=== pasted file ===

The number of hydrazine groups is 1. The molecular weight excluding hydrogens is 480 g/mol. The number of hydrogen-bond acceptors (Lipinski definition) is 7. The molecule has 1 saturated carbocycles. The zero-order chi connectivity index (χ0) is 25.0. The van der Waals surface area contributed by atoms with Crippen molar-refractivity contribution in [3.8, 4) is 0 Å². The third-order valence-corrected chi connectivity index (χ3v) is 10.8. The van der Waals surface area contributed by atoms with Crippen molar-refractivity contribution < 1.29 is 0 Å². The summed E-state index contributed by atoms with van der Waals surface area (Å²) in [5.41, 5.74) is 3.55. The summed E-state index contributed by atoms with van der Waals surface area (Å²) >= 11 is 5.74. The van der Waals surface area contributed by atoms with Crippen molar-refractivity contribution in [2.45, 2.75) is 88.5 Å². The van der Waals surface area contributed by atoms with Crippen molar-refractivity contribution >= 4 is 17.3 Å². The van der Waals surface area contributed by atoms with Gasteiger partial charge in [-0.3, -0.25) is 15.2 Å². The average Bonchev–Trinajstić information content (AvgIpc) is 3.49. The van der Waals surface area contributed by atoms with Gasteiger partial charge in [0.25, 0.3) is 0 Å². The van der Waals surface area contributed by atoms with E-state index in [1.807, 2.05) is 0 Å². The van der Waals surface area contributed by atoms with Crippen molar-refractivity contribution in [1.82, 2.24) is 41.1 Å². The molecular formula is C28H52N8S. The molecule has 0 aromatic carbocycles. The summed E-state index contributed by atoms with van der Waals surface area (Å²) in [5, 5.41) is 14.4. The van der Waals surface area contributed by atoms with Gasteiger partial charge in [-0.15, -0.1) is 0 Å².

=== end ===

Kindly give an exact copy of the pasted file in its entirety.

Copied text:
The number of hydrazine groups is 1. The molecular weight excluding hydrogens is 480 g/mol. The number of hydrogen-bond acceptors (Lipinski definition) is 7. The molecule has 1 saturated carbocycles. The zero-order chi connectivity index (χ0) is 25.0. The van der Waals surface area contributed by atoms with Crippen molar-refractivity contribution in [3.8, 4) is 0 Å². The third-order valence-corrected chi connectivity index (χ3v) is 10.8. The van der Waals surface area contributed by atoms with Crippen molar-refractivity contribution < 1.29 is 0 Å². The summed E-state index contributed by atoms with van der Waals surface area (Å²) in [5.41, 5.74) is 3.55. The summed E-state index contributed by atoms with van der Waals surface area (Å²) >= 11 is 5.74. The van der Waals surface area contributed by atoms with Crippen molar-refractivity contribution in [2.45, 2.75) is 88.5 Å². The van der Waals surface area contributed by atoms with Crippen molar-refractivity contribution >= 4 is 17.3 Å². The van der Waals surface area contributed by atoms with Gasteiger partial charge in [-0.3, -0.25) is 15.2 Å². The average Bonchev–Trinajstić information content (AvgIpc) is 3.49. The van der Waals surface area contributed by atoms with Gasteiger partial charge in [0.25, 0.3) is 0 Å². The van der Waals surface area contributed by atoms with E-state index in [1.807, 2.05) is 0 Å². The van der Waals surface area contributed by atoms with Crippen molar-refractivity contribution in [1.82, 2.24) is 41.1 Å². The molecular formula is C28H52N8S. The molecule has 0 aromatic carbocycles. The summed E-state index contributed by atoms with van der Waals surface area (Å²) in [5, 5.41) is 14.4. The van der Waals surface area contributed by atoms with Gasteiger partial charge in [-0.15, -0.1) is 0 Å².